Clean Green Propaganda
Some forms of propaganda are more obvious than others. At the height of New Zealand’s ‘clean green’ image campaign 14 years ago, tourists were astonished to see cars billowing thick exhaust, people burning rubbish in their yards and waterways clogged with inorganic and animal waste. It was not only the old cars shipped to New Zealand because they no longer met emission standards in Japan, it was also the statistic that New Zealanders led the world in per capita boat and car ownership. The clean green image was reality only to the extent the population was sparse across the landscape.
Helpfully, once Kiwis accepted the reality the community came together to effect change to live up to the image.
Currently, corruption in New Zealand is the common currency and the lack of any need to prevent or curtail it our pride and joy. Judges routinely make submissions to Parliament claiming corruption does not exist in the judiciary (including the current Pecuniary Interest of Judges Bill), the Auditor General gives speeches abroad on how corruption does not exist here and Transparency International New Zealand tells the public – with government funding – that it is not in the business of exposing corruption, will not expose corruption and, most of all, corruption does not exist in New Zealand.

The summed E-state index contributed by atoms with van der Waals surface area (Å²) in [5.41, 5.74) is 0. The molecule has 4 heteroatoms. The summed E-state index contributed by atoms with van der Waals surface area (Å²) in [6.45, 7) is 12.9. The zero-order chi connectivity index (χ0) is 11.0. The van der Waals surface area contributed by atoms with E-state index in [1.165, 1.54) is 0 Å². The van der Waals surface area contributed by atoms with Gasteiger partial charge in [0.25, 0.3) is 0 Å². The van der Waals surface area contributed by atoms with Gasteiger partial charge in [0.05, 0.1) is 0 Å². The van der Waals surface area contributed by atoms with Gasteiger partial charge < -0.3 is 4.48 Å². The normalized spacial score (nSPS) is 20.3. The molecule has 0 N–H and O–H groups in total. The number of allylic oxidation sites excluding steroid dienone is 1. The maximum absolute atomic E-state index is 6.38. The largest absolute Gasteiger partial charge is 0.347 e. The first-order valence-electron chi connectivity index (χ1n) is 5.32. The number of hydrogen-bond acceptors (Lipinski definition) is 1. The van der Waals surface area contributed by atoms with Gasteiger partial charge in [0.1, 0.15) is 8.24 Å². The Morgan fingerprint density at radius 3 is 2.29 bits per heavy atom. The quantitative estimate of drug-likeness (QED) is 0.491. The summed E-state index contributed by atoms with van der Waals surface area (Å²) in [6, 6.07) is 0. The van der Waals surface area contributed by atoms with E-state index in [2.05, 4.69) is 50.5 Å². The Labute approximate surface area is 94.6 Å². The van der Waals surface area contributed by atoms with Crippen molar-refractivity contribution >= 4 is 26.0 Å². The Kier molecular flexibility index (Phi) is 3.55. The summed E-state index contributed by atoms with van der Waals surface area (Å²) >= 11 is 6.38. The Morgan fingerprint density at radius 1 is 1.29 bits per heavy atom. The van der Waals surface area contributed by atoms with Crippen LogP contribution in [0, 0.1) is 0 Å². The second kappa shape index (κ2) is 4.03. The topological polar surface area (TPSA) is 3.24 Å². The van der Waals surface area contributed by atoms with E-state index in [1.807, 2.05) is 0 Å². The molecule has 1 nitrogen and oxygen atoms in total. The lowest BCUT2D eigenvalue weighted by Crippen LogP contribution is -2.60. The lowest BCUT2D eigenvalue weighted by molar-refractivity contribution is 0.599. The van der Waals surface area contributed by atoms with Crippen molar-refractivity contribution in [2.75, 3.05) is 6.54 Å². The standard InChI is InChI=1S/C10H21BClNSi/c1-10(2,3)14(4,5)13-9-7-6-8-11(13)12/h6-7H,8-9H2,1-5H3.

We love it! We may be at odds with the United Nations by not adopting anti-corruption laws, but that is only because this organisation does not understand one nation exists that does not need to waste its time and resources in this area.
The problem with corruption is, unlike most State propaganda, you cannot look out your window and see government-funded claims corruption does not exist are farcical.
Then there is the public apathy. While Transparency International New Zealand has been publicly exposed as a State-funded club of 52 feather-nesting bureaucrats that turns down members who do not take the loyalty oath to tow the clean green line, we simply do not care. The reality is we still love this corrupt organisation telling us how corrupt-free NZ is.
We conveniently forget about the internal emails which exposed a judicial scandal that “would likely bring down (the Chief Justice) if probed” in the prelude to Supreme Court Justice Bill Wilson’s resignation. Of course, it was not probed because (a) it was considered to be an imprudent focus of our energies, or (b) we could not afford to replace all our judges. The answer must be (a) because we are corruption free.
We rationalise there must be a margin of error in the survey that found Kiwis twice as likely as Australians to have paid a bribe. If not, we could adopt Transparency International New Zealand Director Suzanne Snively’s opinion that the survey is skewed by Australian’s ignorance about existence of corruption in their country!
Does any of this head-in-the-sand approach assist us in the end?
Only when we become embarrassed by the ‘perception index’ and choose to improve our reality index will there be any real hope to weed out the endemic corruption which exacts an untold cost on all of our lives.